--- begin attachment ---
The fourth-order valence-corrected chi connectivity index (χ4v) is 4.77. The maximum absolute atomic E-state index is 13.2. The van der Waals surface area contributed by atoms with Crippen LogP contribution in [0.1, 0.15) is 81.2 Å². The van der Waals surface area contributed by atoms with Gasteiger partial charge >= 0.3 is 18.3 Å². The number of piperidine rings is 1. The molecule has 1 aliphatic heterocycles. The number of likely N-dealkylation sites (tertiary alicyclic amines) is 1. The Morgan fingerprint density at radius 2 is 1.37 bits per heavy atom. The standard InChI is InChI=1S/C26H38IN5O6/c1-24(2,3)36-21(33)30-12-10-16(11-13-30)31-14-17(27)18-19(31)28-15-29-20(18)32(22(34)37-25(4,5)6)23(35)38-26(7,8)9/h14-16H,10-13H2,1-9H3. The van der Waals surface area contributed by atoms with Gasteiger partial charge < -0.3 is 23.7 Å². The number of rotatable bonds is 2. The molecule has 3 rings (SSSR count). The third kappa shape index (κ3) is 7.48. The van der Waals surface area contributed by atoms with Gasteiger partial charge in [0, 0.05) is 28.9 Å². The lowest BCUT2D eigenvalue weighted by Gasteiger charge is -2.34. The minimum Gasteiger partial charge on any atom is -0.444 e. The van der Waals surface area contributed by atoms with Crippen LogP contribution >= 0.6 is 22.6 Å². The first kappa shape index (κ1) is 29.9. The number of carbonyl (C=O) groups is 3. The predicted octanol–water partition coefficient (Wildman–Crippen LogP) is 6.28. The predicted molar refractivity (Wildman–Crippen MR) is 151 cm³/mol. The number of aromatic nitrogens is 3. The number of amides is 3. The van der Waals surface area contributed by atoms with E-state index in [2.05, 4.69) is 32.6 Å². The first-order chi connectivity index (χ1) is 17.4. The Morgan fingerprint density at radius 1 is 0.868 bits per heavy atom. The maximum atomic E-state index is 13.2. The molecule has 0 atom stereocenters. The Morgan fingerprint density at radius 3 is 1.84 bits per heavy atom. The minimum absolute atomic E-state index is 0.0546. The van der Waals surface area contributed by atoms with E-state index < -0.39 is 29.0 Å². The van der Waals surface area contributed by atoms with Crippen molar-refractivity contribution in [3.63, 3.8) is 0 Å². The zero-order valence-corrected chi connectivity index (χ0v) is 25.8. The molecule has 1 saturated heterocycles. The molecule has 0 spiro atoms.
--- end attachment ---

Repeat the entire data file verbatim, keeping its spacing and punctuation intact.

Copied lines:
The fourth-order valence-corrected chi connectivity index (χ4v) is 4.77. The maximum absolute atomic E-state index is 13.2. The van der Waals surface area contributed by atoms with Crippen LogP contribution in [0.1, 0.15) is 81.2 Å². The van der Waals surface area contributed by atoms with Gasteiger partial charge >= 0.3 is 18.3 Å². The number of piperidine rings is 1. The molecule has 1 aliphatic heterocycles. The number of likely N-dealkylation sites (tertiary alicyclic amines) is 1. The Morgan fingerprint density at radius 2 is 1.37 bits per heavy atom. The standard InChI is InChI=1S/C26H38IN5O6/c1-24(2,3)36-21(33)30-12-10-16(11-13-30)31-14-17(27)18-19(31)28-15-29-20(18)32(22(34)37-25(4,5)6)23(35)38-26(7,8)9/h14-16H,10-13H2,1-9H3. The van der Waals surface area contributed by atoms with Gasteiger partial charge < -0.3 is 23.7 Å². The number of rotatable bonds is 2. The molecule has 3 rings (SSSR count). The third kappa shape index (κ3) is 7.48. The van der Waals surface area contributed by atoms with Gasteiger partial charge in [0, 0.05) is 28.9 Å². The lowest BCUT2D eigenvalue weighted by Gasteiger charge is -2.34. The minimum Gasteiger partial charge on any atom is -0.444 e. The van der Waals surface area contributed by atoms with Crippen LogP contribution >= 0.6 is 22.6 Å². The first kappa shape index (κ1) is 29.9. The number of carbonyl (C=O) groups is 3. The predicted octanol–water partition coefficient (Wildman–Crippen LogP) is 6.28. The predicted molar refractivity (Wildman–Crippen MR) is 151 cm³/mol. The number of aromatic nitrogens is 3. The number of amides is 3. The van der Waals surface area contributed by atoms with E-state index in [2.05, 4.69) is 32.6 Å². The first-order chi connectivity index (χ1) is 17.4. The Morgan fingerprint density at radius 1 is 0.868 bits per heavy atom. The maximum atomic E-state index is 13.2. The molecule has 0 atom stereocenters. The Morgan fingerprint density at radius 3 is 1.84 bits per heavy atom. The minimum absolute atomic E-state index is 0.0546. The van der Waals surface area contributed by atoms with E-state index < -0.39 is 29.0 Å². The van der Waals surface area contributed by atoms with Crippen molar-refractivity contribution in [3.63, 3.8) is 0 Å². The zero-order valence-corrected chi connectivity index (χ0v) is 25.8. The molecule has 1 saturated heterocycles. The molecule has 0 spiro atoms.